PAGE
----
There’s no way around it. When you open your own business, you’re going to have to become mighty familiar with taxes.
Of course, you’ll engage a qualified accountant (a CPA, preferably) to ensure your payroll is properly calculated, but it’s a good idea to at least know what taxes you’ll be liable for as you get ready to open for business. Particularly if you’re coming from a job where all of the taxes were tidily summarized on your weekly pay stub, it’s helpful to get an idea of just what all of those columns will mean to you as the boss.
Employer Identification Number
First and foremost, you will need to apply for an Employer Identification Number (EIN), also known as a Federal Tax Identification Number. Basically, this is like a social security number for your business. It is the unique number that identifies your company as a business entity. Without it, you won’t be able to open a business bank account or file tax returns.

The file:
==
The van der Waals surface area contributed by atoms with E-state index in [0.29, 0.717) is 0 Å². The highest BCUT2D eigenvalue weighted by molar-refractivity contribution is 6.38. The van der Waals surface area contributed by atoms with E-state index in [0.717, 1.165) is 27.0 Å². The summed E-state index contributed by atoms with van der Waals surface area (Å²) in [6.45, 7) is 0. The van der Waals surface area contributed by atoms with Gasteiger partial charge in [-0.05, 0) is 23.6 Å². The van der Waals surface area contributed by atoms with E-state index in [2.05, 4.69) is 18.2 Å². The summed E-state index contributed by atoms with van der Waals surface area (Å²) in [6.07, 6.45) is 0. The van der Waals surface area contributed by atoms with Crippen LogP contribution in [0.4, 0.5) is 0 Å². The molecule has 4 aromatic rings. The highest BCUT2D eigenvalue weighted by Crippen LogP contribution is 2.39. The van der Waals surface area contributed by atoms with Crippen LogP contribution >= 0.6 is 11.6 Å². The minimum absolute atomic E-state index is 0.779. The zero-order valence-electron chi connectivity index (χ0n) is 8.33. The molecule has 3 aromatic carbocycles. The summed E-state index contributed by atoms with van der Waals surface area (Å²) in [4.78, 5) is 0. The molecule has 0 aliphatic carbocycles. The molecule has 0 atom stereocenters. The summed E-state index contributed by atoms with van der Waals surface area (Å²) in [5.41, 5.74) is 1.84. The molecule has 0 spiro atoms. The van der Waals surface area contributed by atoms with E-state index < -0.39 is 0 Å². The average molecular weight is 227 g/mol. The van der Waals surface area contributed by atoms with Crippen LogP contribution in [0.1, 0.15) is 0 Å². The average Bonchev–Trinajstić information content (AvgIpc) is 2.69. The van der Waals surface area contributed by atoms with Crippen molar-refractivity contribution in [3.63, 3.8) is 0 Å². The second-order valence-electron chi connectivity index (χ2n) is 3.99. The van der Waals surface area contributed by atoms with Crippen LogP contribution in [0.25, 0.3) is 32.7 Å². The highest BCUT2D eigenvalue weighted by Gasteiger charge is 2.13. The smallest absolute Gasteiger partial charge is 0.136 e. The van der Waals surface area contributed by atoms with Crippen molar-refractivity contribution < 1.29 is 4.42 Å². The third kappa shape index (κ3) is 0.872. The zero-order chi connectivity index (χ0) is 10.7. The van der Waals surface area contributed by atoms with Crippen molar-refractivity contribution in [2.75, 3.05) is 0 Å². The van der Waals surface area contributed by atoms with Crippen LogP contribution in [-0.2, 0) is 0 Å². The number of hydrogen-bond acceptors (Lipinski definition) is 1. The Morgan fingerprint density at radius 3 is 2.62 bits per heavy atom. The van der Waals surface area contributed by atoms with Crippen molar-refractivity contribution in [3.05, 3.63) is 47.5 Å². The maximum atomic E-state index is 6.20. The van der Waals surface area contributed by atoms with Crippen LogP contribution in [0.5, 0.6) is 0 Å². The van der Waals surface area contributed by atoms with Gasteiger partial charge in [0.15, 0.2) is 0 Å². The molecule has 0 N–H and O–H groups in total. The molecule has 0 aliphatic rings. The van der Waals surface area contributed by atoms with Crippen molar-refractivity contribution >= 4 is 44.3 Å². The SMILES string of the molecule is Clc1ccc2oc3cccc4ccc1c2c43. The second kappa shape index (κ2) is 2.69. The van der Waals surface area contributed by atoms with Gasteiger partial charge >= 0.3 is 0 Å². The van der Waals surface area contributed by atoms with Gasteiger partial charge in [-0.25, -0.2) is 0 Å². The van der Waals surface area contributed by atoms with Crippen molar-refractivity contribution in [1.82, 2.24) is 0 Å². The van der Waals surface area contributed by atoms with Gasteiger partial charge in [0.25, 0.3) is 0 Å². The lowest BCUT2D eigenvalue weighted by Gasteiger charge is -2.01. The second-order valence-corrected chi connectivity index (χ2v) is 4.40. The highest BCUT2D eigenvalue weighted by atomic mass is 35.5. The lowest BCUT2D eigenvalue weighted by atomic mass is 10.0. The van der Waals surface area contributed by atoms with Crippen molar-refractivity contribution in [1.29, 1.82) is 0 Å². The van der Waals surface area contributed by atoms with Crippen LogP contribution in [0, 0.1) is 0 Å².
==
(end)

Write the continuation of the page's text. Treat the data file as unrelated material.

You will need to apply for an EIN if any of the following statements apply to your business:
- • You have employees.
- • Your business is a corporation or partnership.
- • You file returns for Employment Tax, Excise Tax, or Alcohol, Tobacco and Firearms Tax.
- • You withhold taxes on income, other than wages, paid to a non-resident alien.
- • You have a Keogh plan.
Click here for a complete list of the factors that will require an EIN, and assistance in filing for one.
Federal Income Tax, Social Security, and Medicare
Most business owners are required to withhold federal income tax from the wages of all employees. In addition, you must withhold a portion of social security and Medicare taxes, and the company pays the remaining portion. So, yes, if you are self-employed, you will feel as though you are paying social security taxes twice – once as an employee, and once as the employer. Sorry, but it’s unavoidable.
Federal Unemployment Tax (FUTA)
This tax is the sole responsibility of the employer. No portion of this is withheld from employees’ wages.
Self-employment (SE) Tax
This is a social security and Medicare tax for individuals who work for themselves. It is similar to the social security and Medicare taxes withheld from the pay of most wage earners. The advantage for business owners is the ability to deduct half of your SE tax in calculating your adjusted gross income.
These are the highlights of the taxes imposed by the federal government. Remember that you will also be responsible for withholding any applicable state and local taxes. If your employees are members of certain trade unions, you may also be required to withhold a portion of their salary as mandated by the union.